A Google search of the phrase “drum circle” comes up with some interesting entries. It’s linked to such things as “occult meet-ups,” “PaganSpace” and “New Age Connections.”
“Drumming” is an occult practice used in pagan rituals. Designed to connect people with “earth spirits” and other demonic forces, such “circles” are associated with witchcraft and shamanism. Put simply, this practice is not Christian.
While that might seem obvious, consider the case of a woman at the University of New Hampshire who, according to the Boston Globe, “is in critical but stable condition at a Massachusetts hospital (after ingesting) anthrax spores released from animal-skin-covered drums” (“Drummer’s Anthrax Case Spurs a Public Health Hunt,” Boston Globe, January 4, 2010).
Having worked closely with then-Secretary Tommy Thompson at the U.S. Department of Health and Human Services during the 2001 anthrax crisis, I know something of the grim horror of this disease. It strikes fear into the most seasoned public health professionals. It is a gruesome malady not to be taken lightly.
That’s one of the reasons why the report of this young woman’s illness is so troubling – but not the only one. The drums around which she danced were provided by the United Campus Ministry (UCM) in Durham, N.H. The UCM is a self-described “ecumenical Christian ministry” sponsored by several old-line Protestant denominations. Its Web site says that it is “committed to the teachings and model of Jesus Christ” while also being “a ministry of inclusivity and openness.”
Given that Jesus’ claim to be the only way to God was exclusive, “inclusivity” in the sense this group means – “open” not just to anyone but, apparently, virtually any idea or belief – is an odd way to describe a supposedly Christian ministry
And sadly, what is missing from this organization’s lengthy “Mission and Ministry” statement is any reference – any – to the Bible. No mention of Scripture. Or, for that matter, of the cross of Christ. Of His atoning death or bodily resurrection. Of historic Christian teaching of any sort.
To offer commentary on this descent from Christianity into demonic ritual is almost too painful. Spurning the miracle of the Incarnation for the devil’s false promise, the new pagans are lulled into the artificial, undemanding spirituality of darkness. They revel in the folly of “drumming” and other pagan rites, not knowing that they are inviting the embrace not of God but of His sworn Enemy.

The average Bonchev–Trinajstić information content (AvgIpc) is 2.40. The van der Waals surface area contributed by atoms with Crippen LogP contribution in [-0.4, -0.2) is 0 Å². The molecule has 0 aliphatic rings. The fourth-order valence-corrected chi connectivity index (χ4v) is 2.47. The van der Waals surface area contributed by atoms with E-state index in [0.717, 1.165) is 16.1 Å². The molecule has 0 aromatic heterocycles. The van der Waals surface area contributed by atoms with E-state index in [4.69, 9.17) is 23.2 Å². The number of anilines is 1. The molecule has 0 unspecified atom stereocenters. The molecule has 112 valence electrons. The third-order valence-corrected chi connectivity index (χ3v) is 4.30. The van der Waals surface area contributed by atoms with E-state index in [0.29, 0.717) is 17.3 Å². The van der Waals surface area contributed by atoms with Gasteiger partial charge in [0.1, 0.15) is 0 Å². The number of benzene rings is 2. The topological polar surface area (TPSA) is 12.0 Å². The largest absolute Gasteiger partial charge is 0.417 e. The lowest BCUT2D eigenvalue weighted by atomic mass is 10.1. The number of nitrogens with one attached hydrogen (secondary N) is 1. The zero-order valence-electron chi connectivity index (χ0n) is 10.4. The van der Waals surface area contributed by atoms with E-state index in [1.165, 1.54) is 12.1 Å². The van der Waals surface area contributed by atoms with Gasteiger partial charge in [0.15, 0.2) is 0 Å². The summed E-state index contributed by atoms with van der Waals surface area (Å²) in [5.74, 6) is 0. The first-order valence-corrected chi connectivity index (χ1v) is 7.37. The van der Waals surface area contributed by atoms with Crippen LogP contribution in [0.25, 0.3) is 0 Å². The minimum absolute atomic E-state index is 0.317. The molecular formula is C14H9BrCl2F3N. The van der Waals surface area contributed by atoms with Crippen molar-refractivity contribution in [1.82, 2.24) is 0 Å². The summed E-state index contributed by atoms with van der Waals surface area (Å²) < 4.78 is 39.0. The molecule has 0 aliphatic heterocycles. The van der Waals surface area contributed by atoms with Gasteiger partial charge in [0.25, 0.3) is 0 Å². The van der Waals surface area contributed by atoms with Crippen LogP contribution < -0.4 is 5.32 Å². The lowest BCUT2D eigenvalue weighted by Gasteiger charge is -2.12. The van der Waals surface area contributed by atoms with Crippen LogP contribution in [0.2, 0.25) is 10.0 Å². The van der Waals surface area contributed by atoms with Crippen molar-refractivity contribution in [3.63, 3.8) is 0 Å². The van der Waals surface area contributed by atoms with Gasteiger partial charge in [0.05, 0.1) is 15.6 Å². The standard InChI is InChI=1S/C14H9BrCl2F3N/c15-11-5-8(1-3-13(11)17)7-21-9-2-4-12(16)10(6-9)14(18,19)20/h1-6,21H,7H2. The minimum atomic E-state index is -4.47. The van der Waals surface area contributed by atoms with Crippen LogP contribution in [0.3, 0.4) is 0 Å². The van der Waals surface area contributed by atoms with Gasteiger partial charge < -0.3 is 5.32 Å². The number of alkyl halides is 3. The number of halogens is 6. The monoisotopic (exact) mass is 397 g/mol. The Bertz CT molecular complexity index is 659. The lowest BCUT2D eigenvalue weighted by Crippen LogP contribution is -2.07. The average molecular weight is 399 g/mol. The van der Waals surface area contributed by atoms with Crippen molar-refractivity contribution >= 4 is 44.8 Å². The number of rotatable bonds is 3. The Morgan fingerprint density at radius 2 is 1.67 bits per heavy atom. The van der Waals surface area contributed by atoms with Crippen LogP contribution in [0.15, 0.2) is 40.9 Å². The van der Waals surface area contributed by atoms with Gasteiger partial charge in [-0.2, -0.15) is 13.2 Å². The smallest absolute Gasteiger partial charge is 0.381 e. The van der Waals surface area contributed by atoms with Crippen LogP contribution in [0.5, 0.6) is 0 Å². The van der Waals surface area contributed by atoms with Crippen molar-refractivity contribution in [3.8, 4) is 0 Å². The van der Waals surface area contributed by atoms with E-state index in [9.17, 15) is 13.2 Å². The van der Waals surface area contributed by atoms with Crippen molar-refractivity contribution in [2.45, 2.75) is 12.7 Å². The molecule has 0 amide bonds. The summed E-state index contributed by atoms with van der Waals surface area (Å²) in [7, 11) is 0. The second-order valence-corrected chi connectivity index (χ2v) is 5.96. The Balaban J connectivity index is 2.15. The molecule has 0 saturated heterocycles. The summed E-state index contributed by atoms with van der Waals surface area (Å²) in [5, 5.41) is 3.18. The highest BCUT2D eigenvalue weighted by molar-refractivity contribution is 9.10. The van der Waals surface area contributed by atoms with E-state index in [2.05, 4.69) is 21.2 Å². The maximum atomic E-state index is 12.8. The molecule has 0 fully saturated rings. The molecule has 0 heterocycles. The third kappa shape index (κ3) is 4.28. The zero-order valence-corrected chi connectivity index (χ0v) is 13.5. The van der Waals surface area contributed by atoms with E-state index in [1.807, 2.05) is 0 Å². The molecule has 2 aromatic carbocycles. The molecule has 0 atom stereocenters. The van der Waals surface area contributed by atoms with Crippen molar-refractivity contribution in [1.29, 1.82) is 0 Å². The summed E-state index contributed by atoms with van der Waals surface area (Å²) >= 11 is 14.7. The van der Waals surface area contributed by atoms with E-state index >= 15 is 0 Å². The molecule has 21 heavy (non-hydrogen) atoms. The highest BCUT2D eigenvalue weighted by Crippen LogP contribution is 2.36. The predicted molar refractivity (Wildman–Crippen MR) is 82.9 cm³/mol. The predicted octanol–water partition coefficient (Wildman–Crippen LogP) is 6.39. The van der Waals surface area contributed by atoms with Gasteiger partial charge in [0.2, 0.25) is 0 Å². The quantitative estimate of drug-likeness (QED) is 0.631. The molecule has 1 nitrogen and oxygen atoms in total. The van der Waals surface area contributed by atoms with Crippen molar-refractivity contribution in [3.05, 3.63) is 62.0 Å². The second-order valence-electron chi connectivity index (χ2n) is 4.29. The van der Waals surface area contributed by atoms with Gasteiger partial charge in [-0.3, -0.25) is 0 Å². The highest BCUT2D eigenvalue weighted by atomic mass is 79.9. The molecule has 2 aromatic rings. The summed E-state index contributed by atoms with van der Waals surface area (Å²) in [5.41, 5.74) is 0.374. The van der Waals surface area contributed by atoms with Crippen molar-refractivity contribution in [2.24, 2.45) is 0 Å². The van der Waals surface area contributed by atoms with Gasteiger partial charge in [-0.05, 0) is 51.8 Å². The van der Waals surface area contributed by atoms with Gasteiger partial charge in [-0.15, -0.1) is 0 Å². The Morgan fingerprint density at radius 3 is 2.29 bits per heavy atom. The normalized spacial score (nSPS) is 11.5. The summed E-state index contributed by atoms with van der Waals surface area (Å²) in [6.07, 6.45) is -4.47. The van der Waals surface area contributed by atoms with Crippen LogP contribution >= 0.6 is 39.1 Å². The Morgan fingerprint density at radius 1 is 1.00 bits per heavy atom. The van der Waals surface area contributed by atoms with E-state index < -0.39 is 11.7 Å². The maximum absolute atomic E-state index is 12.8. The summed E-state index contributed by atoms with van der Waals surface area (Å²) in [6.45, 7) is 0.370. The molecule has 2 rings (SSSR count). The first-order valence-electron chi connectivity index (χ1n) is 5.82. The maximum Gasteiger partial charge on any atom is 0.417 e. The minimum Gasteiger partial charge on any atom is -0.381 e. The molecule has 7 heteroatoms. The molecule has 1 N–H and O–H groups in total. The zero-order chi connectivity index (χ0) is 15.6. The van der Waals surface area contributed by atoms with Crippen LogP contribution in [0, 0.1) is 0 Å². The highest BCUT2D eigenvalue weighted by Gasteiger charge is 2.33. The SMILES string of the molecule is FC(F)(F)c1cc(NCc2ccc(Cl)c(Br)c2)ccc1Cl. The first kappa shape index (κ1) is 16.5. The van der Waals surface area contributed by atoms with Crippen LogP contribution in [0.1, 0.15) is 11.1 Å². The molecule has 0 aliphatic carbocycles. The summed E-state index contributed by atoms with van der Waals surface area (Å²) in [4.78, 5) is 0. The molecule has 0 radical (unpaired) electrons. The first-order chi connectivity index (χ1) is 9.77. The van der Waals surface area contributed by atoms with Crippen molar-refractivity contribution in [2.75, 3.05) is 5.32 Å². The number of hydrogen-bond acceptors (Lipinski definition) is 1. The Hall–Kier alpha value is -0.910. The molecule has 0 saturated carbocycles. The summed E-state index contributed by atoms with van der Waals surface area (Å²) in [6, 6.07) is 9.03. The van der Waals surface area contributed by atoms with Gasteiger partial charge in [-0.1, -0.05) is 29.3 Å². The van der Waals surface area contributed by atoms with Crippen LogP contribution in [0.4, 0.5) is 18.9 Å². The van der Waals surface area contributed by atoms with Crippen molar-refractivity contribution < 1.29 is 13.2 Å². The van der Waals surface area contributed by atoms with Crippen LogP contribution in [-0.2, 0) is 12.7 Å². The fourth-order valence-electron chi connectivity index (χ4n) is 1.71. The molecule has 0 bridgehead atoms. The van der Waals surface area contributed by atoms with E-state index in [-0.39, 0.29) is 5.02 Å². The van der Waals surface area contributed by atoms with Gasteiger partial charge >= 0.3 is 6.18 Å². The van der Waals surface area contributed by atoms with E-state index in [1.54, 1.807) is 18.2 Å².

The probably very nice people of UCM have jettisoned orthodoxy for what seems to be good feeling (in their own words, they are for “hospitality, inclusivity, justice and love”) and thus, based on their Web site, espouse neither revealed truth nor saving grace.
Instead, they drum. In fact, they even have a “drumming teacher” named Julie Corey, who claims that drumming is “positive and healing and uplifting.” It is no doubt cathartic and, based on its pagan origins, darkly spiritual.
But it is not Christian.
There is something very telling about the University of New Hampshire episode, something almost overtly symbolic: Just as spores of anthrax have been found in the hides of the primitive drums used to summon demonic forces, so spores of spiritual bondage take root in those who turn from the living God to the powers of darkness.
Departing the “faith once delivered” (Jude 3) leads to myriad evils. If the Bible is not the infallible and authoritative Word of God, its explicit teachings become a matter of subjective approval, a theological smorgasbord from which one can select what one finds most soothing or momentarily appealing.
From this launching point, it is not hard to deduct why professing Christians abandon biblical teaching on the sanctity of life (just the musings of ancient mumblers who didn’t understand the tensions of modern life), homosexuality (Paul the Apostle was a homophobe), the purpose of government (not to protect God-given rights but to exercise God-like power) and so forth.
Even the extreme environmental movement reflects a theology run amok. “Creation care” becomes an end in itself, reflecting not prudent stewardship of God’s creation but the virtual worship thereof. “Gaia,” the goddess of the earth in pagan teaching, receives worship instead of the Creator Himself.
There is only one Way to have peace with God – making a decision to trust solely in the saving grace of man’s only Redeemer, the Prince of Peace Himself, the God-man Jesus Christ. It is He Who calls us “out of darkness and into His marvelous light.”
One need not chant, drum or reach out to the “rhythms of the earth” to find Him. In Him we live, move and have our being. He, and the salvation He offers, are only a prayer away.
Schwarzwalder, senior vice president of the Family Research Council, is a member of the Evangelical Theological Society and graduate of Western Seminary (Portland, OR).